• These will do.

I don’t know where I learned this (it’s likely apocryphal), but Salvador Dali purportedly developed a special method to capture his unconscious ideas. When drowsy, he’d sit over a plate holding a spoon; as soon as he started to fall asleep, his hand would relax, the spoon would hit the plate, and the sound would rouse him enough to record what had passed through his mind as he was losing control over it. After he jotted down everything he could remember, he’d pick up the spoon and begin the procedure again.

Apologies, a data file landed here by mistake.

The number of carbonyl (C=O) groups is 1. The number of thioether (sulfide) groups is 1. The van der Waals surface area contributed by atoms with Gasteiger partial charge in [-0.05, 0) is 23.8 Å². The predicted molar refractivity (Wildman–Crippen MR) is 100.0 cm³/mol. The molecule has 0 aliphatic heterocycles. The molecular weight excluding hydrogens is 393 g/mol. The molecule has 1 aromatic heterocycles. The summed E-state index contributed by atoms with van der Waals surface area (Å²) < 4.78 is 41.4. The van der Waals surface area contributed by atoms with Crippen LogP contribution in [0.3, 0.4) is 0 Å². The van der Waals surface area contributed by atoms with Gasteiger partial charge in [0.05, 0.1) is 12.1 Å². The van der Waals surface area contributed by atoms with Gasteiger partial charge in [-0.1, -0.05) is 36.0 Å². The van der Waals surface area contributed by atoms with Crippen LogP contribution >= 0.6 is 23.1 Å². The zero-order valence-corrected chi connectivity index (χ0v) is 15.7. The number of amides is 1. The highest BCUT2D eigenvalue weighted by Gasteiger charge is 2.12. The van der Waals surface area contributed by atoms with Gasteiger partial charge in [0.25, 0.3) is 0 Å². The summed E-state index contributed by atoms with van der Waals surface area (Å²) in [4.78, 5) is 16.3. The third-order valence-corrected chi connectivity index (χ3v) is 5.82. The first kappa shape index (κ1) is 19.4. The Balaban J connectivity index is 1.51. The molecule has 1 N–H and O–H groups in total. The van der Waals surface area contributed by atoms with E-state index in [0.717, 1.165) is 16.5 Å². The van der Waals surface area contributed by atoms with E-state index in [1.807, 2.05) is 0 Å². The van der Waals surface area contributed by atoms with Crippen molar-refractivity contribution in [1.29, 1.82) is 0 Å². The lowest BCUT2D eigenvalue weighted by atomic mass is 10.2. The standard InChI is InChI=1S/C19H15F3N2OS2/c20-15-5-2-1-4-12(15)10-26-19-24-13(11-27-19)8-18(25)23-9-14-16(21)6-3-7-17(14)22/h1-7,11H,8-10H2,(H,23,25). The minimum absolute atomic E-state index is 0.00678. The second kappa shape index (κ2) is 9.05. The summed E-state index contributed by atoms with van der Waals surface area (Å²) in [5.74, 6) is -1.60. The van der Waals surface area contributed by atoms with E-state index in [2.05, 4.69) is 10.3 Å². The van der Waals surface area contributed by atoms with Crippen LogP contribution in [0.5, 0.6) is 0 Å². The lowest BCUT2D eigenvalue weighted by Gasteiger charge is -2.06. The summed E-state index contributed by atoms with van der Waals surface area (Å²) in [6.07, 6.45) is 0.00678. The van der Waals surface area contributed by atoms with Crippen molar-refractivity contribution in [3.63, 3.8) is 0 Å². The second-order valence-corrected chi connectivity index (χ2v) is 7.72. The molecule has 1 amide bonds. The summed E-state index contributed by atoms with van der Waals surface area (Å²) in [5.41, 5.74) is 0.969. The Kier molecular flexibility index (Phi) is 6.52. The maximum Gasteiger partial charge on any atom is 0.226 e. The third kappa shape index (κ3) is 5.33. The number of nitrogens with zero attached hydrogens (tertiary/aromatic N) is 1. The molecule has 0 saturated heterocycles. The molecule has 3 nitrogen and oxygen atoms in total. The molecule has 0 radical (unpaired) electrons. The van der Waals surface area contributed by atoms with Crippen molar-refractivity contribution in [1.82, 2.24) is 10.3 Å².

I keep meaning to test this experiment, but I never think to grab a spoon when I’m tired. Still, I love the final thoughts that materialize before sleep, which are slightly more concrete than dreams (and thus more receptive to conscious manipulation) but share dreams’ liberating illogic. It’s possible that none of these thoughts are especially coherent; my vague memories of them have more to do with their flow than their content. And sharing enough bedrooms over the years has taught me that what a person considers astute when he’s falling asleep might strike him as gibberish when he’s fully awake—statements like “No, you’re my lion,” to quote my first college roommate.